Women who eat a lot of green, leafy vegetables and have high intakes of vitamin E, have a lower risk of developing cataracts, a study found.
Those in the study who ate the most lutein and zeaxanthin were 18 percent less likely over 10 years to develop cataracts than those who consumed the least amounts of the nutrients, said researchers in the January issue of Archives of Ophthalmology.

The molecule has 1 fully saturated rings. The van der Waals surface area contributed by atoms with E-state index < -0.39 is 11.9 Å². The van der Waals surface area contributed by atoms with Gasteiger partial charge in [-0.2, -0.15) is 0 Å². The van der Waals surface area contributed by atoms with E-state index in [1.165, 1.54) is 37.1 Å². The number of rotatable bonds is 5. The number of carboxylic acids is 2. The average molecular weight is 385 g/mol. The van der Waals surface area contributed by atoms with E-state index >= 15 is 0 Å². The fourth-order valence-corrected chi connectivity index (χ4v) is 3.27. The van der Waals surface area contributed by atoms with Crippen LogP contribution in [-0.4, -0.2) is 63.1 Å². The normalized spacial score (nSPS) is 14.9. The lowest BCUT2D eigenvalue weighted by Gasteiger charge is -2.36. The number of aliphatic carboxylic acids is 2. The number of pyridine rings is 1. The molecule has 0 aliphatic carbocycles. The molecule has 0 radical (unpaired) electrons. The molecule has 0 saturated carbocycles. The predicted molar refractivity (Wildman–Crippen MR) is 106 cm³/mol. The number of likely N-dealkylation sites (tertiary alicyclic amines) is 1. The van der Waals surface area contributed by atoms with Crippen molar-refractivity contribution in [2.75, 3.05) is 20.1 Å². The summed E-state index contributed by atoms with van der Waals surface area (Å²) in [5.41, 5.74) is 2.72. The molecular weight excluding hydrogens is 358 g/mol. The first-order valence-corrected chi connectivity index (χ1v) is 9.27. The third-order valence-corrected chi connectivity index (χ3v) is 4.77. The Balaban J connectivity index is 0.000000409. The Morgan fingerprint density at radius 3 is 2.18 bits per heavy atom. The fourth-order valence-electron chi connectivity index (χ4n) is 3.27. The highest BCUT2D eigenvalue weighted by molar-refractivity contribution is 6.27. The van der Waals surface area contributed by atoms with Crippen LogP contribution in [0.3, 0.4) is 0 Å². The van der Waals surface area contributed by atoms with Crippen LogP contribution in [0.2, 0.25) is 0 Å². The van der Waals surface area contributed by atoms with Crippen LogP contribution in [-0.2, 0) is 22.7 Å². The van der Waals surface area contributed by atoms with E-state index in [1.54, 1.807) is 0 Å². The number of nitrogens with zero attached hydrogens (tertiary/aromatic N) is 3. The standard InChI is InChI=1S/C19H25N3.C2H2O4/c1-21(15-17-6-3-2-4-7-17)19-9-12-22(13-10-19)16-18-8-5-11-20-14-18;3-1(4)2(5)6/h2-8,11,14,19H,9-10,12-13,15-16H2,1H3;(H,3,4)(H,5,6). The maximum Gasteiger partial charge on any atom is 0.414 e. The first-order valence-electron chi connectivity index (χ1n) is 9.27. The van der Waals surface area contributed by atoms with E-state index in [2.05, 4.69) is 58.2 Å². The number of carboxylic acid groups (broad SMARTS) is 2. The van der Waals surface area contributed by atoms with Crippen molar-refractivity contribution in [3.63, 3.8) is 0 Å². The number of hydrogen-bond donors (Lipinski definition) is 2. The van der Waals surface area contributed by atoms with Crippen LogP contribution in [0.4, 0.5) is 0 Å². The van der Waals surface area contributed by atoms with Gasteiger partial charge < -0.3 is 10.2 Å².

The findings add to previous research that showed diets rich in lutein and zeaxanthin might protect the eyes as people age, said lead author, epidemiologist William Christen, of Brigham and Women's Hospital in Boston. Christen said a trial in which researchers can control consumption of the nutrients is needed for conclusive results.
The researchers reviewed the questionnaires of 35,551 women who didn't have cataracts and provided information on what they ate. Women who had the highest intake of vitamin E, through foods such as sweet potatoes, almonds, and supplements, had a 14 percent lower risk of developing cataracts than those who consumed the least, the study showed.